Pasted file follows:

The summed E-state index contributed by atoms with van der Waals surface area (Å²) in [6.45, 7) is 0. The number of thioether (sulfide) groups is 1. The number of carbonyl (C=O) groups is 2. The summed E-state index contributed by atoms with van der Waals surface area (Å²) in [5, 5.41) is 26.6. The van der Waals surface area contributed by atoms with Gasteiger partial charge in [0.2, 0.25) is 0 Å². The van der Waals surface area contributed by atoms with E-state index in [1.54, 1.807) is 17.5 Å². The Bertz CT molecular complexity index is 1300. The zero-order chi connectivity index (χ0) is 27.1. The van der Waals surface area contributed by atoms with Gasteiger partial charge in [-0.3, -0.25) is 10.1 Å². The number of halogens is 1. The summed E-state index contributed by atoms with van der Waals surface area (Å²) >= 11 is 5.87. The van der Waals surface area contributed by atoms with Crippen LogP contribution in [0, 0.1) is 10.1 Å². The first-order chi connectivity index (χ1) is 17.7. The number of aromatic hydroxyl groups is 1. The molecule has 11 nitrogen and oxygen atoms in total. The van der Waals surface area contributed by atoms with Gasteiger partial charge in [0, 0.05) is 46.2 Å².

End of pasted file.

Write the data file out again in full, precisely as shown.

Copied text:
The summed E-state index contributed by atoms with van der Waals surface area (Å²) in [6.45, 7) is 0. The number of thioether (sulfide) groups is 1. The number of carbonyl (C=O) groups is 2. The summed E-state index contributed by atoms with van der Waals surface area (Å²) in [5, 5.41) is 26.6. The van der Waals surface area contributed by atoms with Gasteiger partial charge in [0.2, 0.25) is 0 Å². The van der Waals surface area contributed by atoms with E-state index in [1.54, 1.807) is 17.5 Å². The Bertz CT molecular complexity index is 1300. The zero-order chi connectivity index (χ0) is 27.1. The van der Waals surface area contributed by atoms with Gasteiger partial charge in [-0.3, -0.25) is 10.1 Å². The number of halogens is 1. The summed E-state index contributed by atoms with van der Waals surface area (Å²) >= 11 is 5.87. The van der Waals surface area contributed by atoms with Crippen LogP contribution in [0, 0.1) is 10.1 Å². The first-order chi connectivity index (χ1) is 17.7. The number of aromatic hydroxyl groups is 1. The molecule has 11 nitrogen and oxygen atoms in total. The van der Waals surface area contributed by atoms with Gasteiger partial charge in [0, 0.05) is 46.2 Å².